- Dutch police led raids in six locations in the Netherlands this month, where they seized teak originating from Myanmar.
- The EU does not allow timber that is illegally logged or obtained through overexploitation of forests to enter its markets.
- The seized teak allegedly entered Europe through the Czech Republic, where the enforcement of regulations is weak and was subsequently brought to the Netherlands.
- It is effectively impossible to import Myanmar teak into Europe because there is a high risk of the timber being illegally logged and difficulty in obtaining adequate and credible documentation to prove provenance.
Dutch authorities carried out raids in six locations in the Netherlands seizing teak, widely used in luxury yachts, this month. The wood, originating from Myanmar, arrived in the Czech Republic from where it was funneled to the Netherlands. The European Union tightly controls imports of Myanmar teak because of concerns about illegal extraction and overexploitation of natural forests.
The seizure was carried out by the Dutch police, working with the Netherlands food and consumer product safety authority as part of a broader investigation into the illegal trade, which persists despite strict EU rules implemented in 2013 to excise illicit timber from EU markets. “We suspect the companies involved that they deliberately circumvent the rules to still trade this wood within the Netherlands,” Arno Paas, a detective with the Dutch police said in a statement.
In the past five years, several European companies have been taken to court for importing Myanmar teak without doing due diligence. No companies have been named yet in connection with the raids. “As long as the investigation is ongoing, no charges have been filed,” Valentine Hoen, a spokeswoman for the Dutch prosecutor’s office responsible for the investigation, told Mongabay. Hoen declined to share details about the investigation including which companies or individuals could be charged.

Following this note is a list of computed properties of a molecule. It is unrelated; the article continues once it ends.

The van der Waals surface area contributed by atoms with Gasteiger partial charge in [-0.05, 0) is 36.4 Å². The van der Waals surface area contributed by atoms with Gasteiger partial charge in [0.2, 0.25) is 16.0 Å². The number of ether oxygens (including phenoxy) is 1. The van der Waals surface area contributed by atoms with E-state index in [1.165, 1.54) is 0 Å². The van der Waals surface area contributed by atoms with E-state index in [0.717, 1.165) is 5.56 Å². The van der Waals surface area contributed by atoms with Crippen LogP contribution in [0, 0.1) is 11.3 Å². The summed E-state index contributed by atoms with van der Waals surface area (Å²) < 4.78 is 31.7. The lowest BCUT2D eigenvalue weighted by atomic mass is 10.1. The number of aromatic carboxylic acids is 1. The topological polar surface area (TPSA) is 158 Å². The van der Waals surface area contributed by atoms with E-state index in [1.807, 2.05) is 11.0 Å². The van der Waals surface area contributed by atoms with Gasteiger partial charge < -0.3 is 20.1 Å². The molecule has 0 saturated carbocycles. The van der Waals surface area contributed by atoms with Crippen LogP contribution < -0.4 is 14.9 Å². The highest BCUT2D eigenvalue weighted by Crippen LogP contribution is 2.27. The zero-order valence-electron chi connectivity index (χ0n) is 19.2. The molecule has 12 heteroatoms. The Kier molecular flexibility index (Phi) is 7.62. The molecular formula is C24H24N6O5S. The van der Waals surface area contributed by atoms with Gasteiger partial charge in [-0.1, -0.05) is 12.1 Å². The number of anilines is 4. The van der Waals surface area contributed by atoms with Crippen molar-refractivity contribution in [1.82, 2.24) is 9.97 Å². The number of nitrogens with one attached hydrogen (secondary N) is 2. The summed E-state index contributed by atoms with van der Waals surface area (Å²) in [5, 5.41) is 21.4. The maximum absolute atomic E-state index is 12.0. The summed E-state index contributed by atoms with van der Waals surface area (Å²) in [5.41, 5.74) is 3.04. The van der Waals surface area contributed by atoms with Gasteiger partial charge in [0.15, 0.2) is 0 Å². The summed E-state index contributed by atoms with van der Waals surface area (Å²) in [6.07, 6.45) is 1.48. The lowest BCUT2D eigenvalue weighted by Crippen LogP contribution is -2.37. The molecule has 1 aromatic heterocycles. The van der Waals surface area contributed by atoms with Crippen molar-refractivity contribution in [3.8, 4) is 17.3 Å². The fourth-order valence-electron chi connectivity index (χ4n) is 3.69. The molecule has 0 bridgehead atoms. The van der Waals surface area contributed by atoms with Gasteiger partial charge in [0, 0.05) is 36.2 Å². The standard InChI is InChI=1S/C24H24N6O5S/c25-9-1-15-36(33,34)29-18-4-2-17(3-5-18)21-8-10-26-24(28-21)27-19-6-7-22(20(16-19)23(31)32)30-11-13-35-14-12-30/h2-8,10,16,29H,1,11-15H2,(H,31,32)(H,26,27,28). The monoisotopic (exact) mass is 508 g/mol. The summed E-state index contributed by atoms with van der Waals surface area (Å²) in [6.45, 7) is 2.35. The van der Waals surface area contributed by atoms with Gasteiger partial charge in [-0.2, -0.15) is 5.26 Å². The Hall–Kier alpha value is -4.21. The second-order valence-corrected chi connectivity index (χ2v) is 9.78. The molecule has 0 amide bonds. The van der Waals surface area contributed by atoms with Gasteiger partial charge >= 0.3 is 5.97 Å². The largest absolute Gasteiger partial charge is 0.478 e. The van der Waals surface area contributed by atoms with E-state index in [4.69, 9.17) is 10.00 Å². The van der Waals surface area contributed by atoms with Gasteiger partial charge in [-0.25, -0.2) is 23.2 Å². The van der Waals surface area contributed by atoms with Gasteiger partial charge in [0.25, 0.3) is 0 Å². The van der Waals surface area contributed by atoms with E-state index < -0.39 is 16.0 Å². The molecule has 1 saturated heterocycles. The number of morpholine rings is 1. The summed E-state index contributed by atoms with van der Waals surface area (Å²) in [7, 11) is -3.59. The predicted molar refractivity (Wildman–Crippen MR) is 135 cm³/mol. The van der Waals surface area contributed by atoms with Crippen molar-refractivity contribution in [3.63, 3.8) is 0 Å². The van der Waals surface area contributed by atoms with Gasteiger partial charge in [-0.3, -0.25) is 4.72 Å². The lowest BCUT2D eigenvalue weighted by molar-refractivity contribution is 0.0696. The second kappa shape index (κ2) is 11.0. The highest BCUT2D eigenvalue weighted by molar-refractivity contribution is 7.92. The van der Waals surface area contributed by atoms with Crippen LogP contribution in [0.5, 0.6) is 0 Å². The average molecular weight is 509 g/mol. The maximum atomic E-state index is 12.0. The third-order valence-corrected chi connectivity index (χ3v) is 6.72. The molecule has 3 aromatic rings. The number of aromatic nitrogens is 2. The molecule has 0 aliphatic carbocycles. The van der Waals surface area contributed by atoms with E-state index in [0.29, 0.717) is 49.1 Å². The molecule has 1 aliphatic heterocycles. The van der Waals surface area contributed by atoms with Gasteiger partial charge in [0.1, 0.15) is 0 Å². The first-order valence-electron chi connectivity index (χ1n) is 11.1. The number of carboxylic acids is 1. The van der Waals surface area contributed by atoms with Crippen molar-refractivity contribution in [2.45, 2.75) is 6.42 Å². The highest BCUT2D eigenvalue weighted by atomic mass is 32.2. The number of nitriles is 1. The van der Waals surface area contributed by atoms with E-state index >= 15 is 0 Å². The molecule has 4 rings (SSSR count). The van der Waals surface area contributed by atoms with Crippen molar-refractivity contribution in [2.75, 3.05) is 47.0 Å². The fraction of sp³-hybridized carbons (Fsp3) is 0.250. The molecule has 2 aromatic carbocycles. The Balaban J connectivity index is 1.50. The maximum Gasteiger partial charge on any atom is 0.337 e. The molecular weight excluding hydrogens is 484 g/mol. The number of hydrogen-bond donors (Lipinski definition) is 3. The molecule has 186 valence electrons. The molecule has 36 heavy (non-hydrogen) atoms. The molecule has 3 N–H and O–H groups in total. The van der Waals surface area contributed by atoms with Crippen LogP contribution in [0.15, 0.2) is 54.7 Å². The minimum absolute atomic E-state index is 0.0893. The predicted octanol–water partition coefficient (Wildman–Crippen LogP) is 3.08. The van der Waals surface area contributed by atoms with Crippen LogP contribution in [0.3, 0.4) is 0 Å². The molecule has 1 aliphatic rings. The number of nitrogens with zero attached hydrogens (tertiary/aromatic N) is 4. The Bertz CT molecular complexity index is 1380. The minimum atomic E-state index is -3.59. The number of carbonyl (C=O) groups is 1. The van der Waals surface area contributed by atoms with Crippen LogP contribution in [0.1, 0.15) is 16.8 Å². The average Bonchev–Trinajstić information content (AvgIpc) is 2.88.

Teak (Tectona grandis) is a tropical tree species native to South and Southeast Asia. Its wood is used to make high-end furniture and is favored for making boat decks because it is highly durable. India, Indonesia, and Myanmar are the biggest suppliers of teak to the global market. Myanmar hosts about half of all natural teak forests in the world but also has public and private teak plantations.
However, growing global demand for timber, poor enforcement of laws, and conflicts in border areas have led to significant illegal logging and overharvesting in the country, driving deforestation, especially in teak-rich natural forests. Myanmar lost 3.38 million hectares (over 13,000 square miles) of tree cover between 2001 and 2018, according to Global Forest Watch. In the past five years, almost all of the tree cover loss occurred within natural forests, the data shows.
The Bago mountain range in south-central Myanmar is known as the “home of teak,” but has, over the years, emerged as a hub for illegal logging. A study covering four reserved forests in the region found that forest area had declined by over 40% between 2000 and 2017. Despite a 10-year logging ban in place since 2016, local reports suggest illegal timber extraction continues.